Saturday, March 21, 2015

Meaningful Use of Patient-Generated Health Data

This week the NPRM for Meaningful Use 3 was made available in "unpublished" form on the Federal Register site. It seems that one of of the primary aims for MU 3 is to streamline the set of objectives applicable to eligible providers (EPs), eligible hospitals (EHs) and critical access hospitals (CAHs).

The new item most interesting to me is Objective 6: Coordination of Care through Patient Engagement (starts on page 103 of the linked document).

This proposed objective aims to "Use communications functions of certified EHR technology to engage with patients or their authorized representatives about the patient's care" and employs three measures:

Measure 1: >25% of all unique patients "actively engage with the electronic health record made accessible by the provider" either by 1) viewing, downloading or transmitting to a third party their health information; or 2) "access[ing] their health information through the use of an ONC-certified API that can be used by third-party applications or devices."

I've previously discussed the Argonaut Project Implementation Program and its relation to the SMART on FHIR project. The FHIR APIs and added functionality of the SMART project (OAuth, OpenID) will dramatically lower the barrier for third-parties to easily add functionality and significant value to current EHRs. While these APIs are already enjoying broad support even before they are complete, seeing this emphasized in the MU 3 NPRM is a testament to their importance.

Measure 2: For >35% of all unique patients, a secure message should be sent using electronic messaging function of CEHRT to the patient, or in response to a secure message sent by the patient.

It's critically important that we encourage direct engagement and interaction between patients and providers, and this measure intends to do just that.

Measure 3: "Patient-generated health data or data from a non-clinical setting is incorporated into the certified EHR technology for more than 15 percent of all unique patients."

This is exciting. While patient-generated data can come in many forms, including manual entry by patients, this measure will only be achievable if we employ technologies that reduce or remove such barriers. Apple's HealthKit is by far the easiest-to-deploy tool to facilitate this data handoff currently, and it's available right now. We're hopeful an Android-equivalent will be available soon for patients with those devices (Google Fit doesn't yet ... fit that purpose).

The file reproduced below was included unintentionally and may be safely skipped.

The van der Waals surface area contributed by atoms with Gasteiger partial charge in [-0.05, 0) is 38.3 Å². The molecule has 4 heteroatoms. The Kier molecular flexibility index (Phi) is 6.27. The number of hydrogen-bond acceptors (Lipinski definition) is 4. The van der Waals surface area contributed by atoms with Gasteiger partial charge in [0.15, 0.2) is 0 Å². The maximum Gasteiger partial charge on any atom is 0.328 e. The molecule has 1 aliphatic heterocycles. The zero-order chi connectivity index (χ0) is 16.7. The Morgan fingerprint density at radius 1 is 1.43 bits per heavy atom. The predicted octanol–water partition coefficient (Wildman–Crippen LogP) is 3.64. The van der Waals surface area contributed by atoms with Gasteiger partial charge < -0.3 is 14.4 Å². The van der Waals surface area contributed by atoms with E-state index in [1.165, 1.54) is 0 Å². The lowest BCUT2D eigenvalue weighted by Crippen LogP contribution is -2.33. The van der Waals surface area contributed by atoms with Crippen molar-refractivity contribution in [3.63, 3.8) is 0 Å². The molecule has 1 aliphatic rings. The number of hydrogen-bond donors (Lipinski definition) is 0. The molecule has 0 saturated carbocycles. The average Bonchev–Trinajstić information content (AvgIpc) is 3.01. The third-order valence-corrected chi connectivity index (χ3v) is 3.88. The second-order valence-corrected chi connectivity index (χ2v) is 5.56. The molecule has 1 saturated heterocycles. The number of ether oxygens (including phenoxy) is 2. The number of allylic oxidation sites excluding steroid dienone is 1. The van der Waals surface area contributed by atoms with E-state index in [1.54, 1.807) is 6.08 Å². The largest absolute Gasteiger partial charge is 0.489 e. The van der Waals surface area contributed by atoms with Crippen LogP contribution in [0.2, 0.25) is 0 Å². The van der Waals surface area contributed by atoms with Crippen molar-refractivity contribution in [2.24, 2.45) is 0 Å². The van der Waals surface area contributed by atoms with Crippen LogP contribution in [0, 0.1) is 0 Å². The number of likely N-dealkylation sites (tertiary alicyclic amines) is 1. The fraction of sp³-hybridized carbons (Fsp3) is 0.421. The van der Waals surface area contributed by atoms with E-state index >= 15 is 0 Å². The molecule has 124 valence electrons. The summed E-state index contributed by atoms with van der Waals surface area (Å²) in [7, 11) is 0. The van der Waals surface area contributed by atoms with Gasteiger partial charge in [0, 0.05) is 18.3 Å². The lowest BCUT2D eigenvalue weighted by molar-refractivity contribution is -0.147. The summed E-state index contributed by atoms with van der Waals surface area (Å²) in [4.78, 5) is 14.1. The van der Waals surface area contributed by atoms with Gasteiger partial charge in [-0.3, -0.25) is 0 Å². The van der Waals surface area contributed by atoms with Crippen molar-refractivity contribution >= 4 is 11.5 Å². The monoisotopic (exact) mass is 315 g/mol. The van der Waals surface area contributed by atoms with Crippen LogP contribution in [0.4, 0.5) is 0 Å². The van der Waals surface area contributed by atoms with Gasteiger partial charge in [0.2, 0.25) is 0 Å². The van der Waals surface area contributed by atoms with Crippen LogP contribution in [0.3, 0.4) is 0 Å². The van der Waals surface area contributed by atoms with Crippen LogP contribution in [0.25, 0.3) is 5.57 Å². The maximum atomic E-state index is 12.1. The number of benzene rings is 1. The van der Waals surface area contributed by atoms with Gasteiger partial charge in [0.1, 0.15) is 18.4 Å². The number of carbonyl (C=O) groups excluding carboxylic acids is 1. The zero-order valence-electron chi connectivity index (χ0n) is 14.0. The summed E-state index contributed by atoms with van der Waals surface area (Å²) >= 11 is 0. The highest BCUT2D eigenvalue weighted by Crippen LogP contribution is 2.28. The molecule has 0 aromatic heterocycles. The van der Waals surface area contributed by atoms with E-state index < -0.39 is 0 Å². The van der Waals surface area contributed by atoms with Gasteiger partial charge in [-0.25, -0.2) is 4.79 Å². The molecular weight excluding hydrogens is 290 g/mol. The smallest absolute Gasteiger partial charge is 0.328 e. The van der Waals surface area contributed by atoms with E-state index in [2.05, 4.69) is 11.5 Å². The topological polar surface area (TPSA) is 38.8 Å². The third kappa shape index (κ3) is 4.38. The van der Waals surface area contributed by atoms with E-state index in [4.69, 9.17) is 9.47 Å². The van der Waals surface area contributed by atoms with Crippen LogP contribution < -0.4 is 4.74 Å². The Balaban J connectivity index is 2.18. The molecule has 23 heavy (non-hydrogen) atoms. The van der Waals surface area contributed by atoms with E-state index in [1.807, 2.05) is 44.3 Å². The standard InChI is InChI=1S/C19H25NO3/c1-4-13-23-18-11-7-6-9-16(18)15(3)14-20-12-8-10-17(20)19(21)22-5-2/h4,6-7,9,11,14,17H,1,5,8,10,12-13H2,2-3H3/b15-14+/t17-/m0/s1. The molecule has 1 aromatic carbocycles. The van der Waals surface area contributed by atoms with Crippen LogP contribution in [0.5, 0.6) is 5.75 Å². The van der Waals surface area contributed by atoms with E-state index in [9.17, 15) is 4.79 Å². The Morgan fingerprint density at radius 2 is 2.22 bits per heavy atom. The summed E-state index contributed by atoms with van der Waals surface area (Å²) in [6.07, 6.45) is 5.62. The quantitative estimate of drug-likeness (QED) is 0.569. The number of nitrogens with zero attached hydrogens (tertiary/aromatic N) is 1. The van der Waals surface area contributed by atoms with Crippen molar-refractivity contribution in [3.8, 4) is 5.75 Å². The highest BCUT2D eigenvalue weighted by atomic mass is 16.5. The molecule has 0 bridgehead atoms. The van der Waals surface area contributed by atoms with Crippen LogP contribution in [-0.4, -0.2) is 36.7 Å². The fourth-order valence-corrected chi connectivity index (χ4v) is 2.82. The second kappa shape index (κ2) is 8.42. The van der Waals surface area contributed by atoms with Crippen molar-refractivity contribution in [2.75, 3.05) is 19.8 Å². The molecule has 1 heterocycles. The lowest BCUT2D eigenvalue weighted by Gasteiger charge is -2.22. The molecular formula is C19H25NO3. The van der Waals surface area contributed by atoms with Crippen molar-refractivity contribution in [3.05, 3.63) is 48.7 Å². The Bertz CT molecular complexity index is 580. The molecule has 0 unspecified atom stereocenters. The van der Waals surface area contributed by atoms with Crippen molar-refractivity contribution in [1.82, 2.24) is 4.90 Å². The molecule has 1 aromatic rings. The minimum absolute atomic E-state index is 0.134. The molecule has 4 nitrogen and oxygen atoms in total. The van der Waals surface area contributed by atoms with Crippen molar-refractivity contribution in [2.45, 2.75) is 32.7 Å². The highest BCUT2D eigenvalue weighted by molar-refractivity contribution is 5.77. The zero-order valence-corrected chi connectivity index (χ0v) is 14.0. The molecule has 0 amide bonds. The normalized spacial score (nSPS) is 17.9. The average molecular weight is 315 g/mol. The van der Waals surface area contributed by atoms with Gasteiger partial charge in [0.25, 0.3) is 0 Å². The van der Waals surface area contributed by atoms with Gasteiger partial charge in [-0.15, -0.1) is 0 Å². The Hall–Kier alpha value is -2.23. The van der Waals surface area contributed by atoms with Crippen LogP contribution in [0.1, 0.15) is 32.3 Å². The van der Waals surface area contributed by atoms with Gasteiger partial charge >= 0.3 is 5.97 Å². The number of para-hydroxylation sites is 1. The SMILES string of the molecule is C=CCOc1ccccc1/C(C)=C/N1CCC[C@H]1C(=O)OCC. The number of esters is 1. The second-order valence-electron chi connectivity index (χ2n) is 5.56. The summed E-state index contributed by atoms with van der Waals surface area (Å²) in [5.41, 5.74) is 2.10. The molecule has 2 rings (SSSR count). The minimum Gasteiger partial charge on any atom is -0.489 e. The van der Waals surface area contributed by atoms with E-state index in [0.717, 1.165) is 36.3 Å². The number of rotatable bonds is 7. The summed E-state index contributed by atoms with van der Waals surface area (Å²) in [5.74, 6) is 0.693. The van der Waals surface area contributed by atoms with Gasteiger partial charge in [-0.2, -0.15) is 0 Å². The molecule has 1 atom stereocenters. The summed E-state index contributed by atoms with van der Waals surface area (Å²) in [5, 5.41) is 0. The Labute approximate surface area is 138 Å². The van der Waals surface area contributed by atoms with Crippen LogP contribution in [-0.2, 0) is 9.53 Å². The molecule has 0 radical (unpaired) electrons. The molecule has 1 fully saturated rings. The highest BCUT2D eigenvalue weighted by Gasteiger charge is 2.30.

Neither SMART on FHIR nor HealthKit are yet widely deployed or adopted, but these technologies will undoubtedly be critical to ushering in the learning health system, and it's great to see APIs and patient-generated data being emphasized in the latest NPRM.

MU 3, welcome to the 21st century!

2015-03-24 UPDATE: Just to make sure this is clear, MU 3 is still draft at this stage, and the content is subject to change. Also, attestation for objective 6 will require meeting only 2 of 3 of the measures listed above.

Monday, March 9, 2015

ResearchKit - More Details

ResearchKit is exciting, as I've already noted. Apple has posted some additional information in the form of a Technical Overview document. This document publicly sheds a little more light on what ResearchKit will enable.

Apple describes three "modules" available within ResearchKit, including Surveys, Informed Consent and Active Tasks.


ResearchKit provides a standardized interface to quickly build surveys. These modules are already localized. This would work for the majority of current research use cases.

Informed Consent

One of the most significant inclusions is native informed consent capability, as you may have seen in the keynote:
Credit: Apple
This is something many researchers have been scrambling to buy, create or produce since it's not currently a common feature of modern EHRs. The fact that this is now available out of the box and in open source form is compelling. The informed consent mechanism is flexible and takes into account the use of waivers, use of institution-specific ethics language, and also provides the ability to insert comprehension tests ensure the patient has capacity to sign. The consent framework then generates a PDF for upload or email.

Active Tasks

As demonstrated in the video today during the keynote, ResearchKit provides the ability to capture patient interactions which Apple calls "Active Tasks." The Active Task modules currently available in ResearchKit include:
  • Motor Activities
    • Gait, tapping
  • Fitness
    • 6-minute walk
  • Cognition
    • Spatial memory
  • Voice
    • Phonation
All of these are accomplished using hardware built-in to the phone itself.

Open Source

Probably the most significant innovation here, however, is the fact that this is all (or will be soon) open source. For this to succeed and expand, it's vitally important that academic medical centers keep this in mind when developing their apps, and that they choose to share the source of their own apps so other researchers can build on their foundation. This collaboration will be the key to accelerating the transition to a Learning Health System.